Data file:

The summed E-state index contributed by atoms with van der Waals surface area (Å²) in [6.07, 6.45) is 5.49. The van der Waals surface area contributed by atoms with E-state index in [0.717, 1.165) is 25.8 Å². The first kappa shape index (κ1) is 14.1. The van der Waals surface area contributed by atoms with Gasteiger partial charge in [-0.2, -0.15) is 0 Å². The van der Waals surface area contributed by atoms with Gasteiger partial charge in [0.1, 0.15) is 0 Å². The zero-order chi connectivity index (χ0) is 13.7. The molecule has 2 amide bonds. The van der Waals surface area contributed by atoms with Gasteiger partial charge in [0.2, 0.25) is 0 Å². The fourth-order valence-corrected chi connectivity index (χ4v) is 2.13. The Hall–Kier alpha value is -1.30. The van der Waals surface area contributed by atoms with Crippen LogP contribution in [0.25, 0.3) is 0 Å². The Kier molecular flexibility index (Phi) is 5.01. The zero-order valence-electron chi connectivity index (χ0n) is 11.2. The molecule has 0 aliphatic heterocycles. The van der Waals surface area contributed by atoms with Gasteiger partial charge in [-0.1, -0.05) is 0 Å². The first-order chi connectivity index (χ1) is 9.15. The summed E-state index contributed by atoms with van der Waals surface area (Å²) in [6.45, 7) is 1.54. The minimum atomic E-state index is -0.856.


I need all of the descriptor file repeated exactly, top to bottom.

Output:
The summed E-state index contributed by atoms with van der Waals surface area (Å²) in [6.07, 6.45) is 5.49. The van der Waals surface area contributed by atoms with E-state index in [0.717, 1.165) is 25.8 Å². The first kappa shape index (κ1) is 14.1. The van der Waals surface area contributed by atoms with Gasteiger partial charge in [-0.2, -0.15) is 0 Å². The van der Waals surface area contributed by atoms with Gasteiger partial charge in [0.1, 0.15) is 0 Å². The zero-order chi connectivity index (χ0) is 13.7. The molecule has 2 amide bonds. The van der Waals surface area contributed by atoms with Gasteiger partial charge in [0.2, 0.25) is 0 Å². The fourth-order valence-corrected chi connectivity index (χ4v) is 2.13. The Hall–Kier alpha value is -1.30. The van der Waals surface area contributed by atoms with Crippen LogP contribution in [0.25, 0.3) is 0 Å². The Kier molecular flexibility index (Phi) is 5.01. The zero-order valence-electron chi connectivity index (χ0n) is 11.2. The molecule has 0 aliphatic heterocycles. The van der Waals surface area contributed by atoms with Gasteiger partial charge in [-0.1, -0.05) is 0 Å². The first-order chi connectivity index (χ1) is 9.15. The summed E-state index contributed by atoms with van der Waals surface area (Å²) in [6.45, 7) is 1.54. The minimum atomic E-state index is -0.856.